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# Circular motion

HTML and SVG elements are positioned by `x` and `y` coordinates. This type of positioning is known as cartesian coordinates, and animating these is great for moving elements in straight lines (the majority use-case).

However, to move elements in a circular fashion, it’s much easier to animate position using polar coordinates: Position as defined by `angle` and `radius`.

We can then convert these polar coordinates into `x` and `y` to produce movement like this:

In this quick tutorial, we’ll create circular motion converting polar to cartesian coordinates using functional composition.

As a bonus step, we’ll then explain how we can rotate the element to face its direction of travel.

You can fork this CodePen to follow along.

## Position

We can convert `radius` and `angle` into `x` and `y` using `cos` and `sin` functions:

``````const x = radius * Math.cos(angle);
const y = radius * Math.sin(angle);``````

By expressing this as a pure function, we’ll be able to provide it to any animation’s `pipe` method:

``````const polarToCartesian = ({ angle, radius }) => ({
x: radius * Math.cos(angle),
y: radius * Math.sin(angle)
});``````

With this function we can write a simple animation that:

• 1) Changes `radius` at a constant velocity of 5 radians a second.
• 2) Pipes the animation output through `polarToCartesian` to convert into `x` and `y`.
• 3) Styles the div by using `boxStyler.set`:
``````physics({
from: { angle: 0, radius: 150 },
velocity: { angle: 5, radius: 0 }
}).pipe(polarToCartesian)
.start(boxStyler.set);``````

Now our box moves in a circular motion.

In this animation we’re keeping `radius` at a constant value by setting `velocity` to `0`. By using the `composite` function, we can combine two different animations to animate `radius` and `angle` in different ways:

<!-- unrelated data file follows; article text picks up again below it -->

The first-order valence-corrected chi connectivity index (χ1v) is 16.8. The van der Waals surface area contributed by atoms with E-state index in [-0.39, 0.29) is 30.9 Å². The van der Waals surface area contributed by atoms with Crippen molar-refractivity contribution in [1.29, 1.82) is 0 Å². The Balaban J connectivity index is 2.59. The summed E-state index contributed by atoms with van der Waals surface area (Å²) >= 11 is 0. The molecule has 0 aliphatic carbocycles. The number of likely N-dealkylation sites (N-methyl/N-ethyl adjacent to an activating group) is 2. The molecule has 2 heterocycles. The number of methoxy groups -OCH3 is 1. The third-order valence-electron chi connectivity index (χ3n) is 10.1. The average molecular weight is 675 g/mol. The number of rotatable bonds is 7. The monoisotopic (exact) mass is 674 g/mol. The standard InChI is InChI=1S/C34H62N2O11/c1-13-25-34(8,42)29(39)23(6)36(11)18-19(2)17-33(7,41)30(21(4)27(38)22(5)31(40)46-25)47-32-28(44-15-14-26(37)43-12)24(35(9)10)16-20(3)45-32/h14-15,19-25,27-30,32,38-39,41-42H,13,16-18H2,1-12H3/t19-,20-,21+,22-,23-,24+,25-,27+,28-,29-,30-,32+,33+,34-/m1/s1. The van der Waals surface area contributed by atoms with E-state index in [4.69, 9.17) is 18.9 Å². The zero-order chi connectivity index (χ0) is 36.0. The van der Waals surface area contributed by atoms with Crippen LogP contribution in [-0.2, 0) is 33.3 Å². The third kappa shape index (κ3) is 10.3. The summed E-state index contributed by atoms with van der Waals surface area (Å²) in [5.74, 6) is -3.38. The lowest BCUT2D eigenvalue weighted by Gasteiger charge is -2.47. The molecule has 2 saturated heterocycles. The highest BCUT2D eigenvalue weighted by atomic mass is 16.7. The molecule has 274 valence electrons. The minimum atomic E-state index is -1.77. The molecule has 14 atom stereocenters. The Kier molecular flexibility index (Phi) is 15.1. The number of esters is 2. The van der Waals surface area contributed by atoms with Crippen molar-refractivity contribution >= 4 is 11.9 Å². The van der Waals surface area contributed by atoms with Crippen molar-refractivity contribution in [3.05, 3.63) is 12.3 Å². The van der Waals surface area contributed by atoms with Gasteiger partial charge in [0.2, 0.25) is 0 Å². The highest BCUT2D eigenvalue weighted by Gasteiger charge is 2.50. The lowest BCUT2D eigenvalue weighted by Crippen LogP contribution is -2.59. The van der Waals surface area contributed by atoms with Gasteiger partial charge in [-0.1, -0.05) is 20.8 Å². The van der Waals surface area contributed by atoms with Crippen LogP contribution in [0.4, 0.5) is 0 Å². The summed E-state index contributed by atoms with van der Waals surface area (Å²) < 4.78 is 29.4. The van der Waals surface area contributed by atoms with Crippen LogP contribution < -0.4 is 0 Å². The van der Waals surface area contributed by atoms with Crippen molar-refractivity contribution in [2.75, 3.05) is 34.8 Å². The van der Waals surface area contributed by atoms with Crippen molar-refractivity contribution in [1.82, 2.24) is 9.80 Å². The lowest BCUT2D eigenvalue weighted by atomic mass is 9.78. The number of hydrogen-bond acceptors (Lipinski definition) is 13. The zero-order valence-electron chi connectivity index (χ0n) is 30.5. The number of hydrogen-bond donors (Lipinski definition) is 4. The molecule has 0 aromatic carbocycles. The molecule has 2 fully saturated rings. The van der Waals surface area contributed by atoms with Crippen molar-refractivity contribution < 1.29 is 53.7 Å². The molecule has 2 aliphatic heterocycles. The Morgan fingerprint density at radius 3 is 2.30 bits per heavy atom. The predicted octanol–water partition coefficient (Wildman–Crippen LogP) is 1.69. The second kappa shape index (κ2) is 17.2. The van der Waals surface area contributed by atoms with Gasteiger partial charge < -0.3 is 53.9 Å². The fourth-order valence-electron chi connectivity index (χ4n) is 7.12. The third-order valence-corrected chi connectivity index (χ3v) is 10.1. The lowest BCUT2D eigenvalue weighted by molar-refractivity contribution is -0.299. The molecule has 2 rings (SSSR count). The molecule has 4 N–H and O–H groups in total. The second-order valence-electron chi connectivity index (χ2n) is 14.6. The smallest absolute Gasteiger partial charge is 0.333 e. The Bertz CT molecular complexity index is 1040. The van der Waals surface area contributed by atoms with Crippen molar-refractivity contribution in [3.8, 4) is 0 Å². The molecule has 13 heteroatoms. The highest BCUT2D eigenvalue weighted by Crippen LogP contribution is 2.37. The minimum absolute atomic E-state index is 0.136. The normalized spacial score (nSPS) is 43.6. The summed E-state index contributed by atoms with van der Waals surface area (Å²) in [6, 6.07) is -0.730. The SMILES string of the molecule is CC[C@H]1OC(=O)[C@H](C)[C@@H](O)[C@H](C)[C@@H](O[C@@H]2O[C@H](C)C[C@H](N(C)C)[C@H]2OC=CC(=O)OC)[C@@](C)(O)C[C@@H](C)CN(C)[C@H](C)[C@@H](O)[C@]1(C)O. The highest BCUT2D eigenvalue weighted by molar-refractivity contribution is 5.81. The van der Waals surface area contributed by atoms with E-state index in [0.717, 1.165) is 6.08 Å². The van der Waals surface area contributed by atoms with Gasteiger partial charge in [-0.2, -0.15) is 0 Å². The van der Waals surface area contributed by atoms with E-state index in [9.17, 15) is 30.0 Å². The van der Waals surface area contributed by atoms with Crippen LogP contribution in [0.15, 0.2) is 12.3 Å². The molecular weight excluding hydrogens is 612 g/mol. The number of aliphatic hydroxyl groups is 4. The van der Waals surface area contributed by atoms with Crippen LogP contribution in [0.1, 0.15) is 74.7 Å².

``````composite({
angle: physics({ velocity: 5 }),
from: 0,
to: 150,
yoyo: Infinity,
ease: easing.easeInOut,
duration: 2000
})
}).pipe(polarToCartesian)
.start(boxStyler.set);``````

## Direction

It looks a little awkward to have a square stay upright as it moves in a circular motion.

We can calculate and inject a `rotate` property based on the current `angle` to ensure the square is facing the direction of travel.

First, let’s make our `polarToCartesian` function more composable by allowing it to pass through any properties that it doesn’t consume using spread props:

``````const polarToCartesian = ({ angle, radius, ...props }) => ({
x: radius * Math.cos(angle),
y: radius * Math.sin(angle),
...props
});``````

Next, we need to make a function that simply takes `angle` and returns the angle perpendicular to it as a new property, `rotate`.

`cos` and `sin` functions accept radians, whereas CSS and SVG `rotate` properties are defined in degrees. We can use Popmotion’s `radiansToDegrees` calculator to convert `angle` into degrees, and then simply rotate it by `90`:

``````const rotatePerpendicular = (props) => {
const { angle } = props;
return {
rotate: radiansToDegrees(angle) + 90,
...props
};
};``````

Applying this new function is as easy as modifying `pipe` to read:

``.pipe(rotatePerpendicular, polarToCartesian)``

## Conclusion

Circular motion is much easier to reason about in polar coordinates, and mapping these to cartesian is simple with `pipe`.

We can animate `angle` and `radius` with separate animations by using the `composite` composition function.

And finally, we can make the element rotate along with the direction of travel by converting `angle` into degrees and then adding an extra `90` degrees.